Parent_write(writepipe[1],'1');            /* pupming data to the writepipe */
     close(readpipe[1]);                /* closing the readpipes write end */
     Parent_read(readpipe[0]);              /* reading the data which is pumped into readpipe */
     //Parent_write(writepipe[1],'2');          /* pupming data to the writepipe */
     //Parent_read(readpipe[0]);

     //Parent_write(writepipe[1],'3');
     //Parent_read(readpipe[0]);
     puts("***** End of parent process*****");
  }
}

void Child_read(pid_t handle)
{
   static char* command = "./stdoutput";
   execvp(command, NULL);
}

void Parent_write(pid_t handle, char c)
{
   char Buff[] = {'\n','\n'};
   Buff[0] = c;
   int n_written= write(handle, Buff, strlen(Buff)+1);

   printf("write function has written %d no of bytes and the data written is %s",n_written,Buff);

   //close(handle);
}

void Parent_read(pid_t handle)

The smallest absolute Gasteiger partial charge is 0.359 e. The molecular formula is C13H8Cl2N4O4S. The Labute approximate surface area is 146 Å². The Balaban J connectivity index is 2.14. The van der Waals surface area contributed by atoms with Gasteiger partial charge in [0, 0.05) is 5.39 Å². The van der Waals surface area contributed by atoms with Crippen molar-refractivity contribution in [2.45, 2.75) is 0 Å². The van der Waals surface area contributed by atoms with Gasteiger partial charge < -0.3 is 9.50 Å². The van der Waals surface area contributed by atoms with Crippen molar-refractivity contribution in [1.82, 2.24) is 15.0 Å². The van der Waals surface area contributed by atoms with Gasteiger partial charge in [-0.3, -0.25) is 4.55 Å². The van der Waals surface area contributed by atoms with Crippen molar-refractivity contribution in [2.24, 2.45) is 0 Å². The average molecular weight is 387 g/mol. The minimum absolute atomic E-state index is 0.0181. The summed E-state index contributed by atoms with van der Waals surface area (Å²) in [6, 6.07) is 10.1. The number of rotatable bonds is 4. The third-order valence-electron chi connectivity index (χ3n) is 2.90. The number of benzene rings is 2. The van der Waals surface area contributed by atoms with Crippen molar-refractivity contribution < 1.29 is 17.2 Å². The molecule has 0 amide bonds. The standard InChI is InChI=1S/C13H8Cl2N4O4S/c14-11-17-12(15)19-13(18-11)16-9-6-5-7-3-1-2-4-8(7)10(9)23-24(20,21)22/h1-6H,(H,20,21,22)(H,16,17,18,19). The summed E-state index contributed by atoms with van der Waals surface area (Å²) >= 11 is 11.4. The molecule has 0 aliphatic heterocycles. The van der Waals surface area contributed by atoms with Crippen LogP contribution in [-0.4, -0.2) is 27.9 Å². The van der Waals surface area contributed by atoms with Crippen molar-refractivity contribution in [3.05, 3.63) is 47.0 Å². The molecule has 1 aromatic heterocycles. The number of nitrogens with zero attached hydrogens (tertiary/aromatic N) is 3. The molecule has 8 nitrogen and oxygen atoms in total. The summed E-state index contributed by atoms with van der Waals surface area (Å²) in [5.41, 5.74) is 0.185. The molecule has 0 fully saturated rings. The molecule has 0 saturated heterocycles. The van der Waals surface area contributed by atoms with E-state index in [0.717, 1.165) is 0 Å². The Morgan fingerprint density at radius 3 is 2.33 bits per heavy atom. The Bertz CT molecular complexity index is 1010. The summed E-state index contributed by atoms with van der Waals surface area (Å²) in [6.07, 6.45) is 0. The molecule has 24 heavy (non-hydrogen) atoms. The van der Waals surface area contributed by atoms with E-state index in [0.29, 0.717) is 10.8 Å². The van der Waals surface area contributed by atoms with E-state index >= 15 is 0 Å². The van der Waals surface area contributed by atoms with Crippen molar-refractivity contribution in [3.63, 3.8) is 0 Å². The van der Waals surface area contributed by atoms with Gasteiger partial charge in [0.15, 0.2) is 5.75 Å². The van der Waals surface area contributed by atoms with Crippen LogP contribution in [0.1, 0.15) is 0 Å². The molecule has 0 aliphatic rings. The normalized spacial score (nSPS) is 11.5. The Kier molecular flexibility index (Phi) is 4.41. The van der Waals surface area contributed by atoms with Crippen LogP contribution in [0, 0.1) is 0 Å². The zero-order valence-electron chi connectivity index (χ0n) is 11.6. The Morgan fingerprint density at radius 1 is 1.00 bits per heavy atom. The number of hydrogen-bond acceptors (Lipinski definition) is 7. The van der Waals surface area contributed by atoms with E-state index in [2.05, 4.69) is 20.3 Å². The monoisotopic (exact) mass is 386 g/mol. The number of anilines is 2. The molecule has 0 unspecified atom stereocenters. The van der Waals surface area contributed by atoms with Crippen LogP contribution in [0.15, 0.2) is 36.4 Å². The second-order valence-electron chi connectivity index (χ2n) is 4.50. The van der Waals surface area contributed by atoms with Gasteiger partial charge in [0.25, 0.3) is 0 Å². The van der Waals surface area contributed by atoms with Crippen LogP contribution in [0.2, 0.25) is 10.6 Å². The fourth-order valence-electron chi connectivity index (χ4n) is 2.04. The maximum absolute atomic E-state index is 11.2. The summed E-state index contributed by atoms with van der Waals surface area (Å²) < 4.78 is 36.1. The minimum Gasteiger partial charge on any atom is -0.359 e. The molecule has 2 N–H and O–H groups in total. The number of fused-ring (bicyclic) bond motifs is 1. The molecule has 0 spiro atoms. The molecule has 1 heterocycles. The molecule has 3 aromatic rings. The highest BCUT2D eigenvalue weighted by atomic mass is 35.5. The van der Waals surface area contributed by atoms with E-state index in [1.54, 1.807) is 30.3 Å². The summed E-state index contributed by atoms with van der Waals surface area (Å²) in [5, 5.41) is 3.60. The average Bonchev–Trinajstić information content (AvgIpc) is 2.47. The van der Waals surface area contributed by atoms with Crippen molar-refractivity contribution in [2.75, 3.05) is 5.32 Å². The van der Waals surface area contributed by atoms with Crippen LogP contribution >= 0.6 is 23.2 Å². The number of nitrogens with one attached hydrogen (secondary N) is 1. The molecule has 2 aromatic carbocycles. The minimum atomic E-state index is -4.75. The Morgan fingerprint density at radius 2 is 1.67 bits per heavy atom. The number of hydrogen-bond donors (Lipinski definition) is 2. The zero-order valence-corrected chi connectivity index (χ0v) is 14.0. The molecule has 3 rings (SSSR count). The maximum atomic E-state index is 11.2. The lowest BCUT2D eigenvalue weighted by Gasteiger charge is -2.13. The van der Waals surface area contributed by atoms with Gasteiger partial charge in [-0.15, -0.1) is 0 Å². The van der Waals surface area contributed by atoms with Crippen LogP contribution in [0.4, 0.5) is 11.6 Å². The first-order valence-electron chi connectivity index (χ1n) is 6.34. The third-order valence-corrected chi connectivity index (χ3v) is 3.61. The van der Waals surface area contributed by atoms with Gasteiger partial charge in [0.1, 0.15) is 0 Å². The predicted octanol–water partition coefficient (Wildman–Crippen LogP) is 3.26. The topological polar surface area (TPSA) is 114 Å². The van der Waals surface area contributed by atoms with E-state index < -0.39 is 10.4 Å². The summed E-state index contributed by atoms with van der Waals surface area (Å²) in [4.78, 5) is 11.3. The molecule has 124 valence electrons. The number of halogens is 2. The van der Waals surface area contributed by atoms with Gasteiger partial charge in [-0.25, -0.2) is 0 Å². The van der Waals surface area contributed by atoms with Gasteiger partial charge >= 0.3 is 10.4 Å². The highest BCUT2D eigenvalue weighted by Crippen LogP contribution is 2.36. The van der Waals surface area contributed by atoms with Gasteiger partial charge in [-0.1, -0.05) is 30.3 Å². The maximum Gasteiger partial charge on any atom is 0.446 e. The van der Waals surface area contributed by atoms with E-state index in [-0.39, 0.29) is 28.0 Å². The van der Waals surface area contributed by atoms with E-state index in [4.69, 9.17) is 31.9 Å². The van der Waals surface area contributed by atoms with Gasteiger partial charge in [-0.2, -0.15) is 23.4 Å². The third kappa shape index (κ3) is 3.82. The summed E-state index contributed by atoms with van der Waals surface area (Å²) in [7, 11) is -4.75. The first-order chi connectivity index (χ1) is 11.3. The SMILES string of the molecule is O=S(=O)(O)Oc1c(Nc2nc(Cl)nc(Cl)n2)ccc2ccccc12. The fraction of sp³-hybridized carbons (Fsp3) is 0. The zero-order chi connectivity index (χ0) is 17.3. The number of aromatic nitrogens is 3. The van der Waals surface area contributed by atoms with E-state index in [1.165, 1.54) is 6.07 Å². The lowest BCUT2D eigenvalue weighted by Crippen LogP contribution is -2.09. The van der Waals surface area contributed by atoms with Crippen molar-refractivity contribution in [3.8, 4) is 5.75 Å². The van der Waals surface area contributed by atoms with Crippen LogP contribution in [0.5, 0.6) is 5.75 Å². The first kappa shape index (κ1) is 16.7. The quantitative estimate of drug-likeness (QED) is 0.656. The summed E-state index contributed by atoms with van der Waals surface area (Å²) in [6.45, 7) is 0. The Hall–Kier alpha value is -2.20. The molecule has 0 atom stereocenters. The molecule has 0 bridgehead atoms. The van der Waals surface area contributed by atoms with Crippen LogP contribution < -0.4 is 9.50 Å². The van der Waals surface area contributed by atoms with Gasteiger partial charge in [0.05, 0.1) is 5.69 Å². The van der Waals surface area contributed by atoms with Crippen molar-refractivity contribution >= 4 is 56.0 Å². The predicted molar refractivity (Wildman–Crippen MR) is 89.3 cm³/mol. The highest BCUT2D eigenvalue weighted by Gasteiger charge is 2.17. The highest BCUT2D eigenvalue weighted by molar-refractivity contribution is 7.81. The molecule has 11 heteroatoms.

{
    printf("PARENT PROCESS: In Parent_read function\n");
    int i=0;
    int bytes_read = 0;
    char buffer[1024]= {'\0'};
    while (read(handle, buffer, sizeof(buffer)) > 0)
    {
        printf("PARENT PROCESS:: In while loop\n");
        printf("The character/string read from readend of readpipe (stdout) is %s",buffer);
    }
    close(handle);
}

The external program is as shown below

void printing()
{
  int c;
  do
    {
        c = getchar();
        printf("%c",c);
    } while ((c != EOF) && (c != '\n'));
}

void main()
{
  printing();
  printing();
}

Please help me !!!!!!!!!

share|improve this question
1  
Unless you're feeling masochistic, just use popen. Though at one time this only allowed unidirectional communication, Linux has supported bidirectional for quite a while, at least if memory serves. –  Jerry Coffin Apr 4 '12 at 4:37
    
@JerryCoffin : i have no knowledge on popen(). Is it possible to solve the problem with unnamed pipes itself!!! –  chaitu Apr 4 '12 at 5:27

2 Answers 2

up vote 1 down vote accepted

On the first I/O call (using file stream functions) for a given FILE *, the library decides wether the stream should be line buffered, block buffered, or unbuffered. In your case, when stdoutput starts, it's stdoutput is not a terminal, so the stream goes in block buffered mode, and your printf ends in a buffer.

Change your main function to :

void main()
{
  setvbuf(stdout, NULL, _IONBF, 0);
  printing();
  printing();
}

And your printf call will produce writes.